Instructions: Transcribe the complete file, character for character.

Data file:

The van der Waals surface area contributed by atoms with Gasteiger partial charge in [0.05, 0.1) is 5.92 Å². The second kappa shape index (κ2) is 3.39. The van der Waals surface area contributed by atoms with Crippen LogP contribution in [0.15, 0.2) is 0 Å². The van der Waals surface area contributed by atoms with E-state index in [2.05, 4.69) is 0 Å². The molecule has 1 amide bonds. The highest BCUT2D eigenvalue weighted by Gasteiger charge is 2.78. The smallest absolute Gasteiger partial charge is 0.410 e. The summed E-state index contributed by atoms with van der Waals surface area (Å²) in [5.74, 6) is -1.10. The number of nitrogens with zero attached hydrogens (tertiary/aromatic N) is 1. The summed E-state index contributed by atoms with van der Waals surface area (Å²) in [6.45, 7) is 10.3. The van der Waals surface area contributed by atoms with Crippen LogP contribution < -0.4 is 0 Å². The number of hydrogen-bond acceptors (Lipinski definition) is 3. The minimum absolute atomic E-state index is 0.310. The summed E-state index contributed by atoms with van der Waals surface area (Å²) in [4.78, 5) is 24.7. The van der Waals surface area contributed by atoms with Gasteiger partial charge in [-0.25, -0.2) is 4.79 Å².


The van der Waals surface area contributed by atoms with Gasteiger partial charge in [0.05, 0.1) is 5.92 Å². The second kappa shape index (κ2) is 3.39. The van der Waals surface area contributed by atoms with Crippen LogP contribution in [0.15, 0.2) is 0 Å². The van der Waals surface area contributed by atoms with E-state index in [2.05, 4.69) is 0 Å². The molecule has 1 amide bonds. The highest BCUT2D eigenvalue weighted by Gasteiger charge is 2.78. The smallest absolute Gasteiger partial charge is 0.410 e. The summed E-state index contributed by atoms with van der Waals surface area (Å²) in [5.74, 6) is -1.10. The number of nitrogens with zero attached hydrogens (tertiary/aromatic N) is 1. The summed E-state index contributed by atoms with van der Waals surface area (Å²) in [6.45, 7) is 10.3. The van der Waals surface area contributed by atoms with Crippen LogP contribution < -0.4 is 0 Å². The number of hydrogen-bond acceptors (Lipinski definition) is 3. The minimum absolute atomic E-state index is 0.310. The summed E-state index contributed by atoms with van der Waals surface area (Å²) in [4.78, 5) is 24.7. The van der Waals surface area contributed by atoms with Gasteiger partial charge in [-0.25, -0.2) is 4.79 Å².